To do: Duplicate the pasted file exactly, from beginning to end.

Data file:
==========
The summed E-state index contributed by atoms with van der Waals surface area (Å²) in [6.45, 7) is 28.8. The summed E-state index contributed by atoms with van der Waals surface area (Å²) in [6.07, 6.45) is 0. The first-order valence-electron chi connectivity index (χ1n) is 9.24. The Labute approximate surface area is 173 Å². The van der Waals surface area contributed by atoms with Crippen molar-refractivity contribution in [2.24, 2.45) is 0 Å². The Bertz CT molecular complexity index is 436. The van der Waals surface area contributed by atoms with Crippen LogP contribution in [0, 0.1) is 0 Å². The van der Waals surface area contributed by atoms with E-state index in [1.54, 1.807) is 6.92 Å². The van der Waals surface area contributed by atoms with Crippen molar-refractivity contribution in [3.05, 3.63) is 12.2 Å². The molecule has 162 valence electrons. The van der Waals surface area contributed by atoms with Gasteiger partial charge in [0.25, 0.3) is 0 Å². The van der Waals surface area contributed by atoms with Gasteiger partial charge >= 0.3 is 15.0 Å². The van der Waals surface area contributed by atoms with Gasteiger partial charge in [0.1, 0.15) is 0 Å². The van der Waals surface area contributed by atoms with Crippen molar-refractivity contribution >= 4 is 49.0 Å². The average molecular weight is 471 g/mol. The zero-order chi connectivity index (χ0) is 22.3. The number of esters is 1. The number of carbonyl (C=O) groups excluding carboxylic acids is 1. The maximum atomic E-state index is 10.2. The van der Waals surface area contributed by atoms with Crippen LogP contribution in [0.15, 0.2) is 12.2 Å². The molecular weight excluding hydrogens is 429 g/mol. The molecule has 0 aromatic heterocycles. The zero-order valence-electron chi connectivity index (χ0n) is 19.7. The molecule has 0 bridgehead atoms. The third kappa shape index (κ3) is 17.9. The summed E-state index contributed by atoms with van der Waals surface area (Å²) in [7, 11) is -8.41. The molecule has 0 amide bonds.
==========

The summed E-state index contributed by atoms with van der Waals surface area (Å²) in [6.45, 7) is 28.8. The summed E-state index contributed by atoms with van der Waals surface area (Å²) in [6.07, 6.45) is 0. The first-order valence-electron chi connectivity index (χ1n) is 9.24. The Labute approximate surface area is 173 Å². The van der Waals surface area contributed by atoms with Crippen molar-refractivity contribution in [2.24, 2.45) is 0 Å². The Bertz CT molecular complexity index is 436. The van der Waals surface area contributed by atoms with Crippen LogP contribution in [0, 0.1) is 0 Å². The van der Waals surface area contributed by atoms with E-state index in [1.54, 1.807) is 6.92 Å². The van der Waals surface area contributed by atoms with Crippen molar-refractivity contribution in [3.05, 3.63) is 12.2 Å². The molecule has 162 valence electrons. The van der Waals surface area contributed by atoms with Gasteiger partial charge in [0.25, 0.3) is 0 Å². The van der Waals surface area contributed by atoms with Gasteiger partial charge >= 0.3 is 15.0 Å². The van der Waals surface area contributed by atoms with Gasteiger partial charge in [0.1, 0.15) is 0 Å². The van der Waals surface area contributed by atoms with Crippen molar-refractivity contribution >= 4 is 49.0 Å². The average molecular weight is 471 g/mol. The zero-order chi connectivity index (χ0) is 22.3. The number of esters is 1. The number of carbonyl (C=O) groups excluding carboxylic acids is 1. The maximum atomic E-state index is 10.2. The van der Waals surface area contributed by atoms with Crippen LogP contribution in [0.15, 0.2) is 12.2 Å². The molecular weight excluding hydrogens is 429 g/mol. The molecule has 0 aromatic heterocycles. The zero-order valence-electron chi connectivity index (χ0n) is 19.7. The molecule has 0 bridgehead atoms. The third kappa shape index (κ3) is 17.9. The summed E-state index contributed by atoms with van der Waals surface area (Å²) in [7, 11) is -8.41. The molecule has 0 amide bonds.